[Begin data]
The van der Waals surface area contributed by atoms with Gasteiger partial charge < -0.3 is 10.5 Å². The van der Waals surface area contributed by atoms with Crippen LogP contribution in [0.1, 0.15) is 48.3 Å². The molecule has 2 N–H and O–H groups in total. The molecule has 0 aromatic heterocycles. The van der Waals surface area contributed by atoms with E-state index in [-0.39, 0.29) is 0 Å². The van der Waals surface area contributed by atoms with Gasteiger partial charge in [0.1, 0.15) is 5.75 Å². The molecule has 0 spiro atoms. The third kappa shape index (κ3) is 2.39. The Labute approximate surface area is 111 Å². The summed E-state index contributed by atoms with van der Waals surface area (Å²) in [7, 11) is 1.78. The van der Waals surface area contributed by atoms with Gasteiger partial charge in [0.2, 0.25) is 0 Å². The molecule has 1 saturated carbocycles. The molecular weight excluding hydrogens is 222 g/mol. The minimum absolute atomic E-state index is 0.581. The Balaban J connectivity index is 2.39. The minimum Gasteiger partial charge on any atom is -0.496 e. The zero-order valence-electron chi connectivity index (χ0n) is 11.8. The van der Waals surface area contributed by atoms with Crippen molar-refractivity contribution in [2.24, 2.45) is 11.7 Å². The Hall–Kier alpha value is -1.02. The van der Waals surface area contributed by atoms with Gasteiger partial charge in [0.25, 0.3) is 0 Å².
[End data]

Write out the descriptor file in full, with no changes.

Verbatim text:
The van der Waals surface area contributed by atoms with Gasteiger partial charge < -0.3 is 10.5 Å². The van der Waals surface area contributed by atoms with Crippen LogP contribution in [0.1, 0.15) is 48.3 Å². The molecule has 2 N–H and O–H groups in total. The molecule has 0 aromatic heterocycles. The van der Waals surface area contributed by atoms with E-state index in [-0.39, 0.29) is 0 Å². The van der Waals surface area contributed by atoms with Gasteiger partial charge in [0.1, 0.15) is 5.75 Å². The molecule has 0 spiro atoms. The third kappa shape index (κ3) is 2.39. The Labute approximate surface area is 111 Å². The summed E-state index contributed by atoms with van der Waals surface area (Å²) in [7, 11) is 1.78. The van der Waals surface area contributed by atoms with Gasteiger partial charge in [0.2, 0.25) is 0 Å². The molecule has 1 saturated carbocycles. The molecular weight excluding hydrogens is 222 g/mol. The minimum absolute atomic E-state index is 0.581. The Balaban J connectivity index is 2.39. The minimum Gasteiger partial charge on any atom is -0.496 e. The zero-order valence-electron chi connectivity index (χ0n) is 11.8. The van der Waals surface area contributed by atoms with Crippen molar-refractivity contribution in [2.24, 2.45) is 11.7 Å². The Hall–Kier alpha value is -1.02. The van der Waals surface area contributed by atoms with Gasteiger partial charge in [0.25, 0.3) is 0 Å².